Arun Bhunia, a microbiologist in Purdue Universitys Department of Food Science, says a variety of factors enable Listeria monocytogenes to cause infection. Information from a comprehensive study on how Listeria makes people sick may lead to vaccines to prevent food poisoning. (Purdue Agricultural Communications photo/Tom Campbell)
Whether food-borne bacteria make people sick depends on a variety of factors, and better understanding of the infection process could lead to ways to stop such illnesses from occurring, according to Purdue University scientists.
In the first comprehensive study of the virulence of Listeria monocytogenes, researchers report that how well the bacteria attach to cells does not alone determine the degree of illness. The factors that determine if a person becomes ill and the degree of illness include the levels at which the pathogen attaches to intestinal cells, penetrates cell walls and then moves into other organs, said authors Arun Bhunia and Ziad Jaradat, both of the Department of Food Science. The paper is published in the June issue of Applied and Environmental Microbiology.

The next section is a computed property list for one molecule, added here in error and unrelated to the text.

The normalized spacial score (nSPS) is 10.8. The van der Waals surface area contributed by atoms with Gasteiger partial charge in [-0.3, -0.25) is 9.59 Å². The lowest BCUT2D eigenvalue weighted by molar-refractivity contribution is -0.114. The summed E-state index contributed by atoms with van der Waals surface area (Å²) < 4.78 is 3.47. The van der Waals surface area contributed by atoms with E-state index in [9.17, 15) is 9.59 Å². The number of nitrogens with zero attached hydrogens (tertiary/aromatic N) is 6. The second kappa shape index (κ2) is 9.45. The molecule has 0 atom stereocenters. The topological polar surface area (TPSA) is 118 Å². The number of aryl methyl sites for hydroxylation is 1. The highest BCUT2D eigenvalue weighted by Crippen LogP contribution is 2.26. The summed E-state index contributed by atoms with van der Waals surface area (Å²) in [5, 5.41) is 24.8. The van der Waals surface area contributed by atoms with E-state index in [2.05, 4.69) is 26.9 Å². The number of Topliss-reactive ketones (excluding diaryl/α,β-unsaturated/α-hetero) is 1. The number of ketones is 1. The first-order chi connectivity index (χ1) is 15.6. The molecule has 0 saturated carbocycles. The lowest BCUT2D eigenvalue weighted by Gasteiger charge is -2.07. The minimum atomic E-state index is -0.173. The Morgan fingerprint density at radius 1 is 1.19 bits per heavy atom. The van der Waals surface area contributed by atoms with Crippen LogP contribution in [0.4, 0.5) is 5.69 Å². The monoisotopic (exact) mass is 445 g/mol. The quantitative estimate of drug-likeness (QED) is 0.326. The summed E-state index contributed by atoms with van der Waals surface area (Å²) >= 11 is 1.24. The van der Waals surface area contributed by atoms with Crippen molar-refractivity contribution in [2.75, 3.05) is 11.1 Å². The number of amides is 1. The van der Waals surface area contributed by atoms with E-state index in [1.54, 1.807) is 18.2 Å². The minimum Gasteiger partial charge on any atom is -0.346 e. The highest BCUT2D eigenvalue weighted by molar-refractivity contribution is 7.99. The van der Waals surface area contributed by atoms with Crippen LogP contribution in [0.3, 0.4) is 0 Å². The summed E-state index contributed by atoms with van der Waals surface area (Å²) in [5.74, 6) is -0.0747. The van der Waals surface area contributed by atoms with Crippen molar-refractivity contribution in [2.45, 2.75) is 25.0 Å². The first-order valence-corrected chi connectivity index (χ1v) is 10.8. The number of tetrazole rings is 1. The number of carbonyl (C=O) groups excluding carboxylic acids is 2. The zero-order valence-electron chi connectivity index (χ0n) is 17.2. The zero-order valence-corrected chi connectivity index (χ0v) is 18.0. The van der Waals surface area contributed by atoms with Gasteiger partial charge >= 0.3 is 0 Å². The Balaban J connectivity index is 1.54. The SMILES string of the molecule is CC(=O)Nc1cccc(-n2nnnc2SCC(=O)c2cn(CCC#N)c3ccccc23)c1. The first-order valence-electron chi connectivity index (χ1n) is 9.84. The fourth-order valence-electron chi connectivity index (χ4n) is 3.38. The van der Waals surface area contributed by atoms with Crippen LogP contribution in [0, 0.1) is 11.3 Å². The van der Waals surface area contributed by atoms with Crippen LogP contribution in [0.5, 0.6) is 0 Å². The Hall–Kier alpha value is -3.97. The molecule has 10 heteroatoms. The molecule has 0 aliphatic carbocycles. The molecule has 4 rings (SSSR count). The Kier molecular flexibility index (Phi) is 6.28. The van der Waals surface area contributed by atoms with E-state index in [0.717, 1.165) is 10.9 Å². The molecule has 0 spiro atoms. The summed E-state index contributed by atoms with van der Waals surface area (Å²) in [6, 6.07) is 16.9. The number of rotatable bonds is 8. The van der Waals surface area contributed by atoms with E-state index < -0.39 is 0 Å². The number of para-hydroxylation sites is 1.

Listeria is one of the deadliest food-borne bacteria, with a fatality rate of 20 percent, according to the Centers for Disease Control and Prevention (CDC). It sickens about 2,500 people annually in the United States.
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